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Preparing your Business for an Earthquake

by admin 30 Apr 2012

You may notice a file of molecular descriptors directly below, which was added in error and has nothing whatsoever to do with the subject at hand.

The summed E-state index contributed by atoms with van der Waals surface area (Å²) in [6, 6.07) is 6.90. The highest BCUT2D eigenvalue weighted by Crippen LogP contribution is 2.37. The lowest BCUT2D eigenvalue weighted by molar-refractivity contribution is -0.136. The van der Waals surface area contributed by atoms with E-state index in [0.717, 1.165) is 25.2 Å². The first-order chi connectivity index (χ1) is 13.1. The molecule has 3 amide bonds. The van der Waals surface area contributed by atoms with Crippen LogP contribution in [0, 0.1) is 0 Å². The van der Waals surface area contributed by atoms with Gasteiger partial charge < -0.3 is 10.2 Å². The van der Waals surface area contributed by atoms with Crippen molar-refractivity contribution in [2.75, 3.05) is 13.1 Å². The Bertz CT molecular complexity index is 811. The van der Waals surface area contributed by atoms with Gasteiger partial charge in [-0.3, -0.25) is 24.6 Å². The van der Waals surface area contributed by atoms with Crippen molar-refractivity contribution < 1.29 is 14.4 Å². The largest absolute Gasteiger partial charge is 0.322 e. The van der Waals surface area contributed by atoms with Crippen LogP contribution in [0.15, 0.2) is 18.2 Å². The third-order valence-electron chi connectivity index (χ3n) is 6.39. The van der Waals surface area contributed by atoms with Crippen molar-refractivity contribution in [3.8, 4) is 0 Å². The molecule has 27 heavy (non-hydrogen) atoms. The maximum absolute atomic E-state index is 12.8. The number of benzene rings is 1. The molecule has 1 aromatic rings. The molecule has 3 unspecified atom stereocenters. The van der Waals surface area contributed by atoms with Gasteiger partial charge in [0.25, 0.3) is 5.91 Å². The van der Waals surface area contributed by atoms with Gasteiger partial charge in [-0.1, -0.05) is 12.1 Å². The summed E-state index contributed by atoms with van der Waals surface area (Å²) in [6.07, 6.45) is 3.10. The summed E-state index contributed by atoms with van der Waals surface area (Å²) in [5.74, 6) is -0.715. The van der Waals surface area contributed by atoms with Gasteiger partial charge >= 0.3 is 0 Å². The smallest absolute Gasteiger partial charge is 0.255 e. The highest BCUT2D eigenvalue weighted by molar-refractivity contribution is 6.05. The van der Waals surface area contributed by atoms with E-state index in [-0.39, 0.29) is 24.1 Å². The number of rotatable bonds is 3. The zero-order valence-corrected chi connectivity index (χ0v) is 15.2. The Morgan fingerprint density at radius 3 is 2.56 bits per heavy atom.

Last week, The Ready Store wrote a featured article in The Enterprise, a business journal, on how to prepare your business for an earthquake. Take a look: In February 2008, a 7.5 magnitude earthquake hit near Wells, Nev., Fortunately, this large earthquake didn’t take any lives. Instead, the quake damaged half of the non-residential buildings in the town. The disaster cost the city over $9 million dollars and steered businesses off track for months after the event. Your Responsibility to Prepare Your Business If you are preparing your family for an emergency, why should your business be any different? ... When you think about it, an earthquake might not strike while you and your family are at home. Instead, it’s probable that you’ll be at your desk (or perhaps on the golf course if you’re lucky)! You have a responsibility to prepare your business and your employees to know what to do in case of an emergency. There are a few things that you can do to prepare before a quake, train your employees on what do during a quake, and keep your business financially stable after an earthquake.   Prepare Your Location The first thing you’ll want to do is assess how ready your business location is for an earthquake. This will help you develop a plan for your business. Identify potential hazards. Does your office have a lot of pictures hanging on the wall? Is there more than one escape route out of the building? You should assess what concerns your location presents while you create a plan. Also, consider your businesses utilities. Is your water heater properly installed so that it won’t fall over in a quake? Are fire alarms and extinguishers in proper working order? Your building. There are many factors to take into account to ensure that your building is ready for an earthquake. Even things like design, furnishings and when the building was constructed can have an effect. The soil underneath a building can also have a major effect on its sustainability during a quake. Soft, clay-like soils tend to absorb the motion of an earthquake better than a rocky soil. Emergency materials. If you and your employees were trapped inside of the building, would you have the supplies to survive? You should consider purchasing or creating emergency kits for your business. Include things like flashlights, collapsible shovels, first-aid materials, water and some snacks. Be sure to make a few extra kits for customers or guests who might be at your building that day. These kits should be accessible and easy to grab if you need to exit the building. Prepare Your Employees The next step in preparing your business is to prepare your employees to know what to do during the earthquake. Establish an emergency coordinator. Depending on the size of your business, you may want to establish one of your employees as the emergency coordinator. They can head up projects that deal with emergency planning and conducting drills. Also consider providing incentives to employees who become CPR certified or take time to teach your customers and the community around you about emergency preparedness. Under the desk. The best thing that you and your employees can do during an earthquake is get underneath a desk or some sturdy structure and hold on. You might have heard in the past that getting under a door frame is the best idea. However, Steve Bowman, project manager for Utah Geological Hazards, sets the record straight. “Getting to a door frame might be harder than you think,” Bowman said. “There might be a lot of falling objects around the room. We recommend getting under a desk and holding on - the ‘Drop, Cover and Hold On’ technique.” Escape plan. Be sure to have a plan in place and practice it periodically with your employees. They should all know their escape route from the building. You should practice this plan at least once a quarter. Establish a meeting location. Once the earthquake stops, you and your employees need to know where to meet. Have a location where your business can check in to make sure everyone is OK. This location should be outdoors and easy to access if emergency responders need to help you. An emergency coordinator will have the responsibility of taking roll and making sure everyone is safe. Communication. After you’ve made sure that everyone is accounted for. Have plans in place to ensure that your employees can reach their family members. While many times, phone lines are jammed after an emergency, the Federal Communications Commission recommends that you send text messages to ensure family members that you are safe. Many times text messages will go through the system easier than a phone call. earthquakePrepare for the Effects on Your Business There are many smaller business that don’t make it out of an earthquake financially. “Many times, the impact of being closed for a few days or having their utilities or shipping interrupted for a few days can devastate a business,” Brown said. Remember that your mortgages and bills will not wait because of an earthquake. Earthquake insurance. Would insurance cover your business location in case of an earthquake? Not all insurance policies do! Check out your insurance policy to see what kind of damage it covers. There are some types of earthquake insurance policies that can be purchased separately, which might be a good fit for your business. Federal assistance. Interestingly, the majority of federal assistance money after an earthquake goes toward low-interest loans to qualified business. FEMA assistance is only available when the government declares a federal disaster. Business can apply for loans to help against building damage, employee loss or other working capital needs. However, if a disaster is declared, your business will have to apply to FEMA or the Small Business Administration (SBA) for a loan. Emergency power. If an earthquake strikes, the power grid might be knocked out. Be sure to have a contingency plan in place for electricity and power at your business. You might consider a generator or installing solar panels. Helping your local community. As a business, you have a responsibility to your local community and customers. You can include plans to be able to help people in your local community clean up after the mess. Your business would have to make plans to have access to tools, food, water, extra clothing and more to help the community. Besides fulfilling your duty to the local community, this will also establish a long-lasting relationship with customers and potential customers. Youll be prepared! Once you’ve established a plan and ensured that your business will keep going - you’ll be ready to face an earthquake. There are lots of resources out there including videos, brochures and reading material on ussc.utah.gov. You can also learn more and sign up to participate in the Utah Shake Out on April 17th at shakeout.org/utah. We would encourage you to prepare for an earthquake by making plans now!